STILL reeling from the BBC Panorama documentary into the murky and grubby world of elite boxing, local teenager and Kinahan cartel employee, Andrew Profitt has expressed his disappointment in Daniel Kinahan after discovering his links to the controversial sport.
“And to think I looked up to him,” shared Profitt, who was an easy target for the cartel after a life ignored by local representatives and institutions designed to prevent him from being coerced into a life of crime.
“If I’ve learned anything from this profession it’s that you can’t have one foot in drugs and another elsewhere, he should stick to focusing on poisoning local communities and exploiting young lads like myself,” explained Profitt, in between deliveries.
“Like, take me for example, if I ignored my boss and stayed in school and tried to do something with my life, then he’d probably threaten me, right? And tell me ‘I’m taking my eye off the ball’, and that’s how I see it after watching that documentary; it’s like do you even take being described in the High Court as the head of murderous drug gang seriously anymore?”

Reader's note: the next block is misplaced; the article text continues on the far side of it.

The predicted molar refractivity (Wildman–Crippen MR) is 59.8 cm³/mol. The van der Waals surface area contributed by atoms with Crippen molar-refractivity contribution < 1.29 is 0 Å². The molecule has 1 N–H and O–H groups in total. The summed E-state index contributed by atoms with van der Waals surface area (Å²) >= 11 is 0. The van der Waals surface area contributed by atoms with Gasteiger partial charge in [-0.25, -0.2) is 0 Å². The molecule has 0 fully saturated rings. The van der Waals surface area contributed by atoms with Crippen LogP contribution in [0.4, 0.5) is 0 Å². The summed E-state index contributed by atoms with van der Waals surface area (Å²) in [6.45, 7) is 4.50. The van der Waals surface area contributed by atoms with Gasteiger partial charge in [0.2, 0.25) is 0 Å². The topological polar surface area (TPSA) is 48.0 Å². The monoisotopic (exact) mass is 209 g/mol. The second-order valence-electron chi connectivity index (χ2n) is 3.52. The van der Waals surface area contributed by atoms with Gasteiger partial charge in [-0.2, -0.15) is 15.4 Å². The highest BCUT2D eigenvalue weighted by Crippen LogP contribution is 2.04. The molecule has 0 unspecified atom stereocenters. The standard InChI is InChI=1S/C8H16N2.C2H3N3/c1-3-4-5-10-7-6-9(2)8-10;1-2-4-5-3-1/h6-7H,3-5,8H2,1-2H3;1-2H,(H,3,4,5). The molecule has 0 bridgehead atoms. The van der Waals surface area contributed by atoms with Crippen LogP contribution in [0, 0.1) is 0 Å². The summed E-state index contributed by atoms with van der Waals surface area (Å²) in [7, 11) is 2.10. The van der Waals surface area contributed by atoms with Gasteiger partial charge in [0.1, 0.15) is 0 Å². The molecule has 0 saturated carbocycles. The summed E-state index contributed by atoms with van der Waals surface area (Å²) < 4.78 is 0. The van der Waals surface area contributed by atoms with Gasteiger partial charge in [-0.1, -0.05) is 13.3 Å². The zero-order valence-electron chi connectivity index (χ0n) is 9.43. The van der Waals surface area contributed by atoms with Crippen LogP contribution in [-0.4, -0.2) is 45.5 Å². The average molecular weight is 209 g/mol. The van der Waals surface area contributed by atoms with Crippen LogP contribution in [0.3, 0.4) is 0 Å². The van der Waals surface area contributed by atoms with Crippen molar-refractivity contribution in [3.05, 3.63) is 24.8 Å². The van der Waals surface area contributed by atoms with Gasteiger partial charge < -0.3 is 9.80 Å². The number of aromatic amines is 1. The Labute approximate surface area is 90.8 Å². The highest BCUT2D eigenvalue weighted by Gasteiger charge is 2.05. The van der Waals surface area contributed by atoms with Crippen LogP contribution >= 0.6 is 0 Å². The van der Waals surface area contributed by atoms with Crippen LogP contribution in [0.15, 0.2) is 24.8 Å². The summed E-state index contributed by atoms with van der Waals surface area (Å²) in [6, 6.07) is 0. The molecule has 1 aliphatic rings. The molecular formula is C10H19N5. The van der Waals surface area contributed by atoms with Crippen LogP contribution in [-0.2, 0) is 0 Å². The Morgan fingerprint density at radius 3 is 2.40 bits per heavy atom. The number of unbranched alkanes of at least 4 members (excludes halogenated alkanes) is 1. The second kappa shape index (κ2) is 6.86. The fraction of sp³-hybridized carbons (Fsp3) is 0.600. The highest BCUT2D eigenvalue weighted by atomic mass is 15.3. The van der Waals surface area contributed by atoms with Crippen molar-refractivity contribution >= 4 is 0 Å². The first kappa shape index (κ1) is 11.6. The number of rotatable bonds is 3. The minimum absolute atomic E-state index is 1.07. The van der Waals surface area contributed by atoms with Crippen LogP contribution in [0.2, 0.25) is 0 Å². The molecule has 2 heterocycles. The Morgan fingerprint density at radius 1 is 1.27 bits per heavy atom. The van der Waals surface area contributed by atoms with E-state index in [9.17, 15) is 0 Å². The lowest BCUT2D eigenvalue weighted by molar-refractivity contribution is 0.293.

“How are we supposed to keep our rep as one of the most brutal drug cartels in Europe if he’s off pretending to be Mr promoter man; Donkey King to Muhammad A-Geebag,” continued Profitt, it what are sure to be some of his last ever words.
Despite the documentary’s impact, it’s not clear if, finally seeing sense, the drug cartel world will distance themselves from such a controversial boxing figure.
Elsewhere, there was considerable fury at Tyson Fury’s lack of fury over fury at Fury’s Kinahan links.